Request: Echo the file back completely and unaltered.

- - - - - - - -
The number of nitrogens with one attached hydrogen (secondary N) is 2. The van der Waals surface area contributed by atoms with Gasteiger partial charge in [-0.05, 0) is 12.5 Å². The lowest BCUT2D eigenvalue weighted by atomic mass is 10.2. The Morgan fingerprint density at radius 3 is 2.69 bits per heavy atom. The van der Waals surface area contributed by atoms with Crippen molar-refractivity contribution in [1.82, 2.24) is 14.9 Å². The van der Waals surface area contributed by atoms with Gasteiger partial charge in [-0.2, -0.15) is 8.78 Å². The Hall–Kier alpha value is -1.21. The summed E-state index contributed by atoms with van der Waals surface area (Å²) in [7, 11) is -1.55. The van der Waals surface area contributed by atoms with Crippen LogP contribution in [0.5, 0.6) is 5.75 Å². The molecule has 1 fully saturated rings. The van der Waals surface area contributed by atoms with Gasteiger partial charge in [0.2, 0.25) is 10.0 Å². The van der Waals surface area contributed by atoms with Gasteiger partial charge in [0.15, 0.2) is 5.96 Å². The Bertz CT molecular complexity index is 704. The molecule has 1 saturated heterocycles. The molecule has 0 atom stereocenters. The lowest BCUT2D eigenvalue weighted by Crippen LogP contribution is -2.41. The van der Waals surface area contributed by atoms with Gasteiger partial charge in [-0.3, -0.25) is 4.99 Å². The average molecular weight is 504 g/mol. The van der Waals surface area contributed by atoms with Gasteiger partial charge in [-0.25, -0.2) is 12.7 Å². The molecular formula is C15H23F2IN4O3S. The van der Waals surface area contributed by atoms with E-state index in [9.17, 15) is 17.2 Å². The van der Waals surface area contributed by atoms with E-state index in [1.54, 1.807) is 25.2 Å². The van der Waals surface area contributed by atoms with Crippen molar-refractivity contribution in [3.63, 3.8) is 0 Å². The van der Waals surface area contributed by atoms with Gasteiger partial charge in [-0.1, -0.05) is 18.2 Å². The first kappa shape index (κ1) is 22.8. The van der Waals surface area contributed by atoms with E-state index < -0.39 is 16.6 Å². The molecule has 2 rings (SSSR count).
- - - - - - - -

The number of nitrogens with one attached hydrogen (secondary N) is 2. The van der Waals surface area contributed by atoms with Gasteiger partial charge in [-0.05, 0) is 12.5 Å². The lowest BCUT2D eigenvalue weighted by atomic mass is 10.2. The Morgan fingerprint density at radius 3 is 2.69 bits per heavy atom. The van der Waals surface area contributed by atoms with Crippen molar-refractivity contribution in [1.82, 2.24) is 14.9 Å². The van der Waals surface area contributed by atoms with Gasteiger partial charge in [-0.2, -0.15) is 8.78 Å². The Hall–Kier alpha value is -1.21. The summed E-state index contributed by atoms with van der Waals surface area (Å²) in [7, 11) is -1.55. The van der Waals surface area contributed by atoms with Crippen LogP contribution in [0.5, 0.6) is 5.75 Å². The molecule has 1 fully saturated rings. The van der Waals surface area contributed by atoms with Gasteiger partial charge in [0.2, 0.25) is 10.0 Å². The van der Waals surface area contributed by atoms with Gasteiger partial charge in [0.15, 0.2) is 5.96 Å². The Bertz CT molecular complexity index is 704. The molecule has 1 saturated heterocycles. The molecule has 0 atom stereocenters. The lowest BCUT2D eigenvalue weighted by Crippen LogP contribution is -2.41. The van der Waals surface area contributed by atoms with Gasteiger partial charge in [-0.3, -0.25) is 4.99 Å². The average molecular weight is 504 g/mol. The van der Waals surface area contributed by atoms with Gasteiger partial charge in [-0.25, -0.2) is 12.7 Å². The molecular formula is C15H23F2IN4O3S. The van der Waals surface area contributed by atoms with E-state index in [9.17, 15) is 17.2 Å². The van der Waals surface area contributed by atoms with E-state index in [1.54, 1.807) is 25.2 Å². The van der Waals surface area contributed by atoms with Crippen molar-refractivity contribution in [3.63, 3.8) is 0 Å². The van der Waals surface area contributed by atoms with Gasteiger partial charge in [-0.1, -0.05) is 18.2 Å². The first kappa shape index (κ1) is 22.8. The van der Waals surface area contributed by atoms with E-state index < -0.39 is 16.6 Å². The molecule has 2 rings (SSSR count).